Argentina’s Patent Office signs bilateral agreement with the US harming public health and national laws

The Argentinian National Institute of Industrial Property (INPI, by its acronym in Spanish) signed a bilateral agreement with the US Patent Office on February 13th that includes reciprocal acceptance of patenting results of both offices. The news are grave and serious as the “Patent Prosecution Highway Between USPTO and INPI-Argentinaeffectively repeals the Argentine Patent Law, therefore negatively impacting on the price, availability and access to essential drugs in favor of multinational pharmaceutical corporations’ illegitimate patents.

To add insult to injury, the agreement has been signed as a “pilot program” lasting three years as a means to avoid its treatment and approval by Congress, a necessary step for any agreement modifying the application of a national law. Besides that, the training of INPI staff will be in charge of the US Patent Office so that “Argentine employees and technicians follow the process of granting trademarks and patents according to the parameters established in the United States“. These actions however are not surprising given the background: Dámaso Pardo, INPI’s recently appointed president, was until June 2016 a partner of the mega studio Perez Alati, Grondona, Benites, Arnsten & Martínez de Hoz (h), where he defended the corporations whose patent applications the office he runs now must regulate. In a meeting with GEP in August last year, Pardo said that his role is simply to “deliver property rights if they meet the requirements”. Translation: under his mandate, Argentina’s national patent office will prioritize commercial rights over basic human rights such as access to health.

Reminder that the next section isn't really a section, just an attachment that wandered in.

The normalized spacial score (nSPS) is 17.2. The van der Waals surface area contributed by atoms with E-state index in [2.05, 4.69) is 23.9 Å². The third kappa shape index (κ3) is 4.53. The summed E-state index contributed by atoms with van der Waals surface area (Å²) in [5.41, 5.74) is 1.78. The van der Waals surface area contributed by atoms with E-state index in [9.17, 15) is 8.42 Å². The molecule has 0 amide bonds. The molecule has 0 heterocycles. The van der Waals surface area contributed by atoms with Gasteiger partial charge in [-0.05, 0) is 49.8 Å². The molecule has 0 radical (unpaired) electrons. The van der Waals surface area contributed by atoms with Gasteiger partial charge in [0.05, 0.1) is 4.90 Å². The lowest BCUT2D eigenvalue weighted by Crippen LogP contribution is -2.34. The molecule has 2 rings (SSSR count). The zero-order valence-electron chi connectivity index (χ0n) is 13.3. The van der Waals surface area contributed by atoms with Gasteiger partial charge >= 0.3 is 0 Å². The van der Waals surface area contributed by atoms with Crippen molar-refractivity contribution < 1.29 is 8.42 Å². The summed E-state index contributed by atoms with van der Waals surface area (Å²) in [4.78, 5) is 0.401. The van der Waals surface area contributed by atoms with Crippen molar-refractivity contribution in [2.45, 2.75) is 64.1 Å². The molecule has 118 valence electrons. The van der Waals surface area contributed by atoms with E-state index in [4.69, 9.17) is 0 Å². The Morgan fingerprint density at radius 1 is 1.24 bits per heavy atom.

Pardo himself promoted Resolution No. 56/2016, establishing that INPI may begin to grant patents in the country without a rigorous examination of patent applications, most of which do not comply with legal requirements. In a similar spirit to the recently signed agreement, this standard allows studies conducted by patent offices in other countries to be considered for granting them in Argentina. In this way, monopolies that allow multinational companies to arbitrarily set extortive prices for medicines are encouraged and promoted. Some of those monopolies, as in the case of antiretrovirals and tuberculosis treatments, have been identified as among the main causes for stock lackings for months in the three health subsystems of the country (public, health insurance and pre-paid medicine).

Both measures de facto imply the annulment of the current patentability guidelines, considered globally as an example of public health protection. The guidelines are fundamental because they aim to avoid the illegal pitfalls of multinational pharmaceuticals such as “evergreening” – the perpetuation of monopolies that renew the term of exclusivity on essential drugs. These undeserved monopolies prevent the manufacture of high quality, low cost generic versions. Since 2013, CAEMe (the Chamber of Medicinal Specialties, which gathers multinational pharmaceutical companies in Argentina) has been suing the State over its patentability guidelines, which in turn motivated our “Big Pharma: Drop the Case!” campaign.

The recently adopted mechanism known as “Patent Highway” is considered by civil society that defends the right to health worldwide as a threat for access to life-saving treatments. Its illegitimate adoption in Argentina must be denounced and fought by society as a whole: our most fundamental rights are in grave danger. Medicines are not a commodity but a social good that guarantee the human right to health.

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